Kerberos is a ticket-based server-client mutual authentication protocol that is supported by the MySQL Server (commercial versions only) .
Support for Kerberos is implemented by Connector/J using the GSS-API, JAAS API, and JCA API; providers for each of these APIs must be available on the Java Virtual Machine running your application that uses Kerberos authentication. Using non-default providers can lead to unexpected results.
The main usage of Kerberos authentication in MySQL is to allow
users to create connections without having to specify a user
name and password in the connection string. For that to work,
Connector/J must be configured with the connection property
and then the MySQL user name may be extracted from
the Kerberos principal associated to the locally cached
Ticket-Granting Ticket (TGT). Notice that a MySQL user name
differs from a Kerberos principal in not containing a realm
part; therefore, Connector/J cuts all the characters in the
principle after the “@” sign and uses it as the
MySQL user name.
If there is no TGT available in the local Kerberos cache, Connector/J uses the OS login user name as the MySQL user name. A user name specified in the connection string always takes precedence over names obtained by any other means for the MySQL user.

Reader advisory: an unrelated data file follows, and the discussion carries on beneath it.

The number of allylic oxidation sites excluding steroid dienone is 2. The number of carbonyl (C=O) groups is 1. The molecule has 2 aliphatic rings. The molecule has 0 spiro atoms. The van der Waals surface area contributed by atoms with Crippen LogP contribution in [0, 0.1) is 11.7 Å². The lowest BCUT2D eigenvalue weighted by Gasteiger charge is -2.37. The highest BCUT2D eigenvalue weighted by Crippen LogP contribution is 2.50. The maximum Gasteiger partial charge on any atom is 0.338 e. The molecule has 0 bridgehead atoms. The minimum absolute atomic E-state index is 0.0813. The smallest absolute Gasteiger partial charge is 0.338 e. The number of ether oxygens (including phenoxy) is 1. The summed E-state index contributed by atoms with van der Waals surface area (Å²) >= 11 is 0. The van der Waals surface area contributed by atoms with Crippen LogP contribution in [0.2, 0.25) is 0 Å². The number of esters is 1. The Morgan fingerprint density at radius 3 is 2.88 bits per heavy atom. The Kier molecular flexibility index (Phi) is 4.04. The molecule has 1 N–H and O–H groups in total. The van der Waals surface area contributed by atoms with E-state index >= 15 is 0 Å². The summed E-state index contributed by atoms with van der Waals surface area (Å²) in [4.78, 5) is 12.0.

The MySQL user name is then sent to the MySQL server for validation. Non-existing users cause the server to return an error. Existing users are allowed to proceed with the authentication process, and the authentication mechanism that follows depends on how the MySQL user was created:
For users created with the authentication plugin
authentication_kerberos, MySQL server sends the corresponding Kerberos realm back to Connector/J, which, in turn, uses it to construct the Kerberos principal that identifies the user on the Kerberos server. One of three things may then happen:
The newly constructed Kerberos principal matches the Kerberos principal associated to the locally cached TGT; this TGT is then sent to the Kerberos server to obtain the desired MySQL Service Ticket, and the authentication proceeds.
The newly constructed Kerberos principal does not match the Kerberos principal associated to the locally cached TGT, or there is no local Kerberos cache; this Kerberos principal, as well as the password that may have been specified in the connection string (or an empty string if none was specified), is sent to the Kerberos server to obtain first a valid TGT, and then the desired MySQL Service Ticket; and the authentication proceeds.
An error is thrown if Connector/J is unable to obtain the correct Kerberos configurations, unable to communicate with the Kerberos server, or unable to perform either of the two steps above.
For users defined with a plugin different from
authentication_kerberos, the server requests Connector/J to use another authentication method.
In order to operate properly with the Kerberos server, Connector/J requires either a system-wide Kerberos configuration, or these local system property settings for the JVM:
[the KDC host name]
[the default Kerberos realm]
The process of configuring Connector/J to use Kerberos authentication is not always straightforward. Enabling logging in the internal Java providers can help find potential problems. That can be done by setting these system properties: